Darren,
You haven’t referred to the implied question in my posting: wouldn’t it be possible for all the control databases to be stored alongside the stored text data, so that now you could have the entire contents of SEW in the cloud, and could get to them whether you were at home, on a laptop, a tablet or even a smartphone?

I hate to say it, but I have had some data loss using SEW on Dropbox. Perhaps it wouldn’t be the same with Drive (I use both, so I should test it sometime).

I think what happened was that there was sufficient time delay between some fragment of my document getting onto the cloud for SEW to perform another of its unpredictable (by the user) write operations. I may have been rapidly flipping back and forth between several scenes, too, and I type very fast at times. But I suddenly realized that some text was missing here and there, and since I’d been furiously editing all over the place there was no way to determine what might have been corrupted. I beat a hasty retreat, as they say.

I use other programs in this way all the time, on both Dropbox and Drive, and haven’t noticed anything, but that doesn’t guarantee nothing ever happened. SEW uses a semaphore system to protect a local file store (project) from being clobbered when one instance of SEW has opened it, but it’s not too hard to imagine a slow day on the interweb tubing, when a project gets closed or a connection gets severed before everything in the cloud is up to date. My fiber optic feed is usually close to 100MHz, but some intermediate segment of tubing might just happen to be an old bit of garden hose, and with all those little files being opened and closed as I edit wildly, I think a more elaborate scheme would be needed to guarantee data integrity.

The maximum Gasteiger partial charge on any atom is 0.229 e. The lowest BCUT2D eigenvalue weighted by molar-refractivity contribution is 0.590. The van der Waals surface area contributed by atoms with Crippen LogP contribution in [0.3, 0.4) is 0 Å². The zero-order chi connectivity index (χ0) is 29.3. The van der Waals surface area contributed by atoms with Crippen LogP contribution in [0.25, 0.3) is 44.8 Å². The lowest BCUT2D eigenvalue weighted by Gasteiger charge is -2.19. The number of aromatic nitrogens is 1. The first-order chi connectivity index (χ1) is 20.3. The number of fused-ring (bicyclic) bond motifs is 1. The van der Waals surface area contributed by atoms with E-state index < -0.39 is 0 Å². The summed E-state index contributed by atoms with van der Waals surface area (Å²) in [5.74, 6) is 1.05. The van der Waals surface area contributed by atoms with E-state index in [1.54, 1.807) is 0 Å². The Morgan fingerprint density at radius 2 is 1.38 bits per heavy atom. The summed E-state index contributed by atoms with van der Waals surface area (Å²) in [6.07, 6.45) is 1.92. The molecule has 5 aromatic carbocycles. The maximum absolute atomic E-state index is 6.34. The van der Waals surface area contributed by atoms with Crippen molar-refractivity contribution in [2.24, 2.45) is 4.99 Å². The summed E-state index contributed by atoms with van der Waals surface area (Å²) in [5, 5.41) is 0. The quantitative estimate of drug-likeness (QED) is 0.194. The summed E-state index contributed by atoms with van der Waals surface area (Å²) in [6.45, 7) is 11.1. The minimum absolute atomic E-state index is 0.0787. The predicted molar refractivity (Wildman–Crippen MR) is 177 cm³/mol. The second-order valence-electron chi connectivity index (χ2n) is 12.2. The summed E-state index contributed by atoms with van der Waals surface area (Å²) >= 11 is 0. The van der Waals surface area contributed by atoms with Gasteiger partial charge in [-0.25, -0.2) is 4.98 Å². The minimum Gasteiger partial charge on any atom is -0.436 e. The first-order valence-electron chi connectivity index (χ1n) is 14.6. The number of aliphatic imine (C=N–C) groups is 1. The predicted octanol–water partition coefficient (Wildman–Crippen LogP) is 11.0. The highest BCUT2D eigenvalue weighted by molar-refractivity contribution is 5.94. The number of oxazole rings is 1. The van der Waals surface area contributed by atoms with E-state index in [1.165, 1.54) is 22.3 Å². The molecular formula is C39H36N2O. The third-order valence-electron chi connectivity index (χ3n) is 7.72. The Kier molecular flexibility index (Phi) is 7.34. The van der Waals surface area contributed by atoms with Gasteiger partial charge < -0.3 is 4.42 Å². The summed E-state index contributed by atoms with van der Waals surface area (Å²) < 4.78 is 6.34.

So I caution anyone considering the cloud as storage for SEW projects to avoid thrashing about, and always allow plenty of time (usually a few seconds should do) before and after opening and closing scenes. And perhaps click that pale blue 3.25" disc icon whenever it’s not grey.

I wonder, sometimes, if scenarios like these are part of Google’s inspiration to save every few seconds, rather than every minute or so, but surely they must be using a much more complex scheme to protect documents being edited over potentially sluggish routes by numerous people same-ul-time-eously.

Allen

That already is the case. All files, databases, etc. are stored in the project folder, wherever that might be. But that makes no difference if a problem occurs with syncing to the Cloud. The term ‘cloud’ is a little deceptive, as it suggests you’re opening and working on your project on the cloud itself, which is not true. Your Dropbox, Google Drive, OneDrive folder that you work on is always a local copy on your PC that is then backup up to the cloud. You never actually work on the cloud – always locally, on a single PC. Which is why there can be problems with more than one PC, as the local copies then differ if there are any delays or hiccups when syncing – as Alan discovered.

Hi jbrown!

I use Google’s Backup and Sync. I put my SEW files on a USB, but I don’t back up the documents of my project. I find that when my project becomes rather large (>20,00 words), Backup and Sync slow down and takes longer sync my project with the cloud. However, what I do is cloud store the backups of my project as SEW gives you the option to automatically make backups of your work. I cloud store these backups, as they are zipped files and don’t cause Backup and Sync to slow down. That way, even if I do lose my project I have the backup stored in the cloud and can simply unzip the file on a new computer and viola! Project saved.